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INTERNATIONAL CORRESPONDENTS

Critique of Worldwide Media Coverage

Aired November 19, 2005 - 21:00:00   ET

THIS IS A RUSH TRANSCRIPT. THIS COPY MAY NOT BE IN ITS FINAL FORM AND MAY BE UPDATED.


BECKY ANDERSON, CNN ANCHOR: Hello. I'm Becky Anderson, in London. Welcome to CNN'S INTERNATIONAL CORRESPONDENTS, where we examine how the media are covering the week's top stories.
We start this week with the allegations over the U.S. military's use of white phosphorus in Iraq. Earlier in the week the Italian broadcaster Rai TV aired a documentary called "Fallujah, the Hidden Massacre." In that documentary, Rai TV claimed the U.S. military had used white phosphorus artillery shells against civilians during their siege on Fallujah in November 2004. They used as evidence pictures of badly burned bodies, including those of women and children.

The media leapt on the allegations and the blogosphere ran riot, bloggers citing as further evidence a firsthand account of the battle by an imbedded U.S. reporter, Darren Mortenson, of the "North County Times." He joins us now from San Diego. And with us from Rome is Mauricio Torrealta, who co-produced the Rai documentary.

Darren, I want to start with you. This is -- has become a very confusing story, propagated by the way I think the media has played this story. You were there. What happened?

DARREN MORTENSON, "NORTH COUNTY TIMES": We were there during the first assault on Fallujah in April 2004, and what we saw was a very, you know, isolated use of force at the edge of Fallujah, and Marines used white phosphorus in the course of their attacks on -- to root insurgents from a palm grove and a cluster of buildings.

ANDERSON: So effectively you're not suggesting that the military had used white phosphorus against civilians, as Rai had suggested.

MORTENSON: I never saw that at all. And also, we're talking about two different time periods. The November assault was a much larger use of force than the April, the first siege.

ANDERSON: Mauricio, you stand accused of being weak on sourcing and weak on attributions. Your reaction?

MAURICIO TORREALTA, RAI TV: Well, when we start our documentary, we had only pictures, pictures of dead people, younger kids, a woman and insurgents for sure. Pictures of people dressed with military clothes. And we couldn't really tell what killed them. We got those pictures by a member of a human rights organization in Fallujah who has been invited by the European Parliament, so for us it was a reliable source.

And as this man explained, there were a reign of light and huge smoke that provoked the death of a lot of people, and it was that kind of weapon that caused the body to be so much corrupted with clothes intact, which was something unusual, definitely unusual. But that was not enough for us to do anything. We need some more information, and we gathered people that had participated in that fight. We spotted some military soldier that has a Web site. We contacted them, and finally they accepted to meet with us and told us that in Fallujah in the month of November, not in April when the imbedded journalist was present during the fight -- in November, which was the second assault to the city, was using a massive way that were the words used by this American soldier -- there was a massive use of white phosphorus, and if you look at the video that has been shot during that attack, you can see it, and the video is shown in our documentary. You see a huge cloud that is covering a part of the city.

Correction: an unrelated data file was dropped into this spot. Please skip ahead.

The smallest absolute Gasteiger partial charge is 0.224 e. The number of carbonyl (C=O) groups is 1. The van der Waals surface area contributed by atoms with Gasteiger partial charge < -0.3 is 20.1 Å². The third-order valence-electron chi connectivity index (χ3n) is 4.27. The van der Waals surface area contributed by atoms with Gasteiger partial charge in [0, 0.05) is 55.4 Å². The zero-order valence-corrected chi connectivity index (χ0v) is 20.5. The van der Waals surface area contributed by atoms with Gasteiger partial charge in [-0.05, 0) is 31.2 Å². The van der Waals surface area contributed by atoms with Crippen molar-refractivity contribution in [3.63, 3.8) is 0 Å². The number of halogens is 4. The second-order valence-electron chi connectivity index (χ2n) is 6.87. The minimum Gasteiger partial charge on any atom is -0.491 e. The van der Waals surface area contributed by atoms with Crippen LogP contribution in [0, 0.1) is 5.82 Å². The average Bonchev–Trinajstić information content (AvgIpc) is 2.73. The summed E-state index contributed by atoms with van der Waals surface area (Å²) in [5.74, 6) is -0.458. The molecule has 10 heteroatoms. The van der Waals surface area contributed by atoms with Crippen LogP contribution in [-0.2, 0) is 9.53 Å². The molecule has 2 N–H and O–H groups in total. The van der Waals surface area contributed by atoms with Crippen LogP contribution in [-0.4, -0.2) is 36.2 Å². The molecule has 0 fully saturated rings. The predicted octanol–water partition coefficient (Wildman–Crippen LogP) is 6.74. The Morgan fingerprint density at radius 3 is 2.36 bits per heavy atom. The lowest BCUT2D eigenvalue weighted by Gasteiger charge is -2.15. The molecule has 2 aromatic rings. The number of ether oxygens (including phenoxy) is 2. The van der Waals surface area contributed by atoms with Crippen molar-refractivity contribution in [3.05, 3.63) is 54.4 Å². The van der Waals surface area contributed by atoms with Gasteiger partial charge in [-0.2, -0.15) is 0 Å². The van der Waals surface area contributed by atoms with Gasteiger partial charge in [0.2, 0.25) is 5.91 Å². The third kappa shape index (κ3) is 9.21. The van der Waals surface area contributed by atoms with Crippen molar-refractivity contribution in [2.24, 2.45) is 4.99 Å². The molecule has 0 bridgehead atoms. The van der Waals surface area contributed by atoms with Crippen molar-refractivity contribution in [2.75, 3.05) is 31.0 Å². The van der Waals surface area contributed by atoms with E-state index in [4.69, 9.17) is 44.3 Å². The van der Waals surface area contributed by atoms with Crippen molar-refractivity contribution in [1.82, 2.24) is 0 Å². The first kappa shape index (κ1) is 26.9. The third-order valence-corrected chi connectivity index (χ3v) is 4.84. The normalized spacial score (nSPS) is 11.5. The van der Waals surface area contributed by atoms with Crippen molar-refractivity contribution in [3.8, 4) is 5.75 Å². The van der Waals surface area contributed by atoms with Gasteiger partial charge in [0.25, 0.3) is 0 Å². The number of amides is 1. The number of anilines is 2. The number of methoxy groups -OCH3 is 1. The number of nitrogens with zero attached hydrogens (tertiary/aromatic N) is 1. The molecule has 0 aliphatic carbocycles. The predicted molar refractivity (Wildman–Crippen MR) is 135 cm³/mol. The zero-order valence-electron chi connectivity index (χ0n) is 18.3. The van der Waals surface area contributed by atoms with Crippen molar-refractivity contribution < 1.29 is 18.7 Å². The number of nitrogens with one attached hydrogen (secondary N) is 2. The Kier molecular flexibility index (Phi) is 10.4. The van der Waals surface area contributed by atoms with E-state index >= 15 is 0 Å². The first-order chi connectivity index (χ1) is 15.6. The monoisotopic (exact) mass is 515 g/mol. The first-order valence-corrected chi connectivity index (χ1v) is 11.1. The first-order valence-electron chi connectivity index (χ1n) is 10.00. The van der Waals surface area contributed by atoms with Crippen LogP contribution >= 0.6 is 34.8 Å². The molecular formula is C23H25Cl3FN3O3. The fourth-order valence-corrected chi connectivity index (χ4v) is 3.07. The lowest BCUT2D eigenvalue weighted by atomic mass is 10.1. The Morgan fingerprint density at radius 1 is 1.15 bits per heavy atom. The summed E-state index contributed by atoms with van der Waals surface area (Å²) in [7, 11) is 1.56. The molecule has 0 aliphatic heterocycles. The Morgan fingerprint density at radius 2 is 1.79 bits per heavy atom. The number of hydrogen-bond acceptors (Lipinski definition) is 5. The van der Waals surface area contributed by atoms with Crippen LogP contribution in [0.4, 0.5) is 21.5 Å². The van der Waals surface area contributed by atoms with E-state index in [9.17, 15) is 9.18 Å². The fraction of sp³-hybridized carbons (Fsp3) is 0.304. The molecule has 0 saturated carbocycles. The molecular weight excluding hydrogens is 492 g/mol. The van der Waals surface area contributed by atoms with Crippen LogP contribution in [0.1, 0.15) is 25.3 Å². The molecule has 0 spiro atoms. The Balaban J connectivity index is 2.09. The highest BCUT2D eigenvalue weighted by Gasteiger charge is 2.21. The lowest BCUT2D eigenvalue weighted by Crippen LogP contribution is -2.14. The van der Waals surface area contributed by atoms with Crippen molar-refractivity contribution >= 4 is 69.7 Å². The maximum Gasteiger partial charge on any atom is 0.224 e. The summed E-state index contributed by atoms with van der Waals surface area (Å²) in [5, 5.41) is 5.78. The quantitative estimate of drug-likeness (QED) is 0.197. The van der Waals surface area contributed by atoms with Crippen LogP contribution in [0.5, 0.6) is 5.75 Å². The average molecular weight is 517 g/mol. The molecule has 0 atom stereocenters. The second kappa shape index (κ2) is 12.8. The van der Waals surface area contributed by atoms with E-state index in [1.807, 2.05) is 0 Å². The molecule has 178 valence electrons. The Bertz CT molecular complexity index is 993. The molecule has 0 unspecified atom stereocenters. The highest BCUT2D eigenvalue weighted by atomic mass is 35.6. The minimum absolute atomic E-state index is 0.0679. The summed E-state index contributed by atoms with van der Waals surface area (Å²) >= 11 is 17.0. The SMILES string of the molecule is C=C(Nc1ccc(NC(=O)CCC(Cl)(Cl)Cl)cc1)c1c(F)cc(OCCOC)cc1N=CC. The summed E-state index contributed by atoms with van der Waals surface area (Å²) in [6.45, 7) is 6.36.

ANDERSON: OK.

TORREALTA: So it is likely that some insurgents have been killed, but among the insurgents there were also civilians and animals. You can see a lot of animals that has been killed by that cloud.

ANDERSON: But you don't know what it was that had caused that cloud, nor do you know what it was that had caused the harm to the civilians. You said you couldn't tell what had happened. Were you responsible in you're reporting as far as you're concerned?

TORREALTA: Well, we got the interview with Jeff Engle (ph), the one (INAUDIBLE) who is a soldier, that told us that he was present during the fighting and he used the (INAUDIBLE) being used in a massive way.

ANDERSON: Darren, is not the problem here that once again the media is dealing with a story that it doesn't really understand and its responsibility as the fourth estate is overwhelming its responsibility to understand a story before it gets it out ultimately.

MORTENSON: I think it's one of those cases that we've seen lots of them recently, where the bloggers get a hold of something. And I've just seen what they've done to my reporting, taking, you know, one paragraph out of context without the preceding information, and using it with their own commentary, and then it just kind of grows from there. And bloggers quote bloggers, and it grows. So I think there has been a lot of irresponsible use of information on the Internet that has kind of fed this, but it's also a larger misunderstanding of the weapons themselves, you know, timeframes, different things like that.

So I think a lot of this, I think there -- you know, where there is smoke, there's fire. I'm sure there is fire, but it's -- a lot of it is just generated by Internet users.

ANDERSON: Right. Well, in the fog of war things do get difficult, things get confusing, but does it worry you, Darren, that Rai or any other broadcaster may have a certain agenda so far as the war in Iraq is concerned and that footage like this, a documentary like this, may feed into that agenda?